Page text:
In his journal entry for this date, Dr. James Thacher described a review of the army by GW and some visiting Delaware Indian chiefs: “Our brigade was paraded for the purpose of being reviewed by General Washington and a number of Indian chiefs. His excellency, with his usual dignity, followed by his mulatto servant Bill, riding a beautiful gray steed, passed in front of the line, and received the salute. He was accompanied by a singular group of savages, whose appearance was beyond description ludicrous. Their horses were of the meanest kind, some of them destitute of saddles, and old lines were used for bridles. Their personal decorations were equally farcical, having their faces painted of various colors, jewels suspended from their ears and nose, their heads without covering, except tufts of hair on the crown, and some of them wore dirty blankets over their shoulders waving in the wind. In short, they exhibited a novel and truly disgusting spectacle. But his excellency deems it good policy to pay some attention to this tribe of the wilderness, and to convince them of the strength and discipline of our army, that they may be encouraged, if disposed to be friendly, or deterred from aggression, if they should become hostile to our country” (Thacher, Military Journal description begins James Thacher. Military Journal of the American Revolution, From the commencement to the disbanding of the American Army; Comprising a detailed account of the principal events and Battles of the Revolution, with their exact dates, And a Biographical Sketch of the most Prominent Generals. Hartford, 1862. description ends , 163). For the purpose of the Indians’ visit, see George Morgan to GW, 9 May.
1. The court-martial took place at Redding, Connecticut. For the background to the charges against lieutenant colonels David Mason and William Smith, see GW to Israel Putnam, 22 Feb., and n.2 to that document.
2. These apparently were Justin Ely, a commissioner at Springfield (see GW to Ely, 12 July, DLC:GW); and Josiah Williston, who served as clerk to the assistant commissary of issues at Springfield.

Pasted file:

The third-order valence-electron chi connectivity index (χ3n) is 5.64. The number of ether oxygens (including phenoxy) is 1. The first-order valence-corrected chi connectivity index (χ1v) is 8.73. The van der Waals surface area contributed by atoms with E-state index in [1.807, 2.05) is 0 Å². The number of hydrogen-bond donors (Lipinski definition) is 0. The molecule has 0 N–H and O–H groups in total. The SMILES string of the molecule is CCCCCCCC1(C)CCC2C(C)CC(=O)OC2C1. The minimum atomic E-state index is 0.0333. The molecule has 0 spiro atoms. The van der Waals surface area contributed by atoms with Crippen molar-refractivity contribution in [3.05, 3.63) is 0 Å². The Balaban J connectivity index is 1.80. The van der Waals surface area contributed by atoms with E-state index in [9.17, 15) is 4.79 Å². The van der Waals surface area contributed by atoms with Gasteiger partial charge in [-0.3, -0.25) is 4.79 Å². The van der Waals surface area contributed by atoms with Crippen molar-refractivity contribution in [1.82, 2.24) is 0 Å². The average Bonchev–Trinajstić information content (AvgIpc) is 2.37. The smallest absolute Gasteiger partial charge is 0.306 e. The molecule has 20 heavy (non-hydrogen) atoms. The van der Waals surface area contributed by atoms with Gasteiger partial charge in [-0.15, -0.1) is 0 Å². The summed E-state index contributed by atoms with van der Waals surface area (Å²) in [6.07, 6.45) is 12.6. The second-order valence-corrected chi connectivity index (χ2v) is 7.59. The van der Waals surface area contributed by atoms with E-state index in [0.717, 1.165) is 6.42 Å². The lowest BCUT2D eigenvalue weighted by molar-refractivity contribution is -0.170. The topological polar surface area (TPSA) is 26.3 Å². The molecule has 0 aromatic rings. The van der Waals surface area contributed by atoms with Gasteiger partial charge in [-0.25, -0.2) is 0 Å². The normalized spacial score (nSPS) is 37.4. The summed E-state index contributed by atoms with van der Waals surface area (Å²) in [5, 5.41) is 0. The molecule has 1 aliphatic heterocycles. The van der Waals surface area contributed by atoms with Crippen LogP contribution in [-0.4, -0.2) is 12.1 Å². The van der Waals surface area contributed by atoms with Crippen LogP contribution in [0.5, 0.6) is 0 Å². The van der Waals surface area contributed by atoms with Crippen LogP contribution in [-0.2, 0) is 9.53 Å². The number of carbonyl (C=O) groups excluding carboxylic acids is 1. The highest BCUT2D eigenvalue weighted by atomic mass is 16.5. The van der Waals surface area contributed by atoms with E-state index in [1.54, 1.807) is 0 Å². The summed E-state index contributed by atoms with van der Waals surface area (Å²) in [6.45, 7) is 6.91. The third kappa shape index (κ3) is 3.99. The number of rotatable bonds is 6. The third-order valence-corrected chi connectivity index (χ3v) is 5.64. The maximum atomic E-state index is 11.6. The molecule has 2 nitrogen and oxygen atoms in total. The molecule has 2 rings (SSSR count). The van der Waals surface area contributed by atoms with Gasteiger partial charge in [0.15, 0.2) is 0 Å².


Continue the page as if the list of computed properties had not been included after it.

3. Walter Pyncheon (Pinchon; 1744–1818) served in 1775 as a first lieutenant in Col. Timothy Danielson’s Massachusetts Regiment, and in June 1776 he was commissioned a captain in the Hampshire County, Mass., militia.
4. Roger Triplett of Culpeper County, Va., was cashiered for drunkenness on 22 Aug. 1779; see the general orders for that date. Despite his disgrace, he received 2,666 acres of bounty land after the war.
7. See JCC description begins Worthington Chauncey Ford et al., eds. Journals of the Continental Congress, 1774-1789. 34 vols. Washington, D.C., 1904–37. description ends , 5:792–93; in “An Act for speedily recruiting the Virginia Regiments on the continental establishment, and for raising additional troops of Volunteers,” passed in the October 1777 session of the Virginia general assembly, it had been stipulated that “all deserters heretofore or hereafter enlisted or draughted in this commonwealth, and not otherwise punished by martial law, shall be compelled to serve double the time of their absence from duty” (Va. Statutes description begins William Waller Hening, ed. The Statutes at Large; Being a Collection of All the Laws of Virginia, from the First Session of the Legislature, in the Year 1619. 13 vols. 1819–23. Reprint. Charlottesville, Va., 1969. description ends [Hening], 9:344).
9. Apparently this was Jacob Valentine (d. 1824), who had been appointed a first lieutenant in the 1st Virginia State Regiment in February 1777 and was promoted to captain in February 1778. He left the army in July 1779. Valentine later corresponded briefly with GW; see his letter to GW of 21 Oct. 1797, in Papers, Retirement Series description begins W. W. Abbot et al., eds. The Papers of George Washington, Retirement Series. 4 vols. Charlottesville, Va., 1998–99. description ends , 1:419.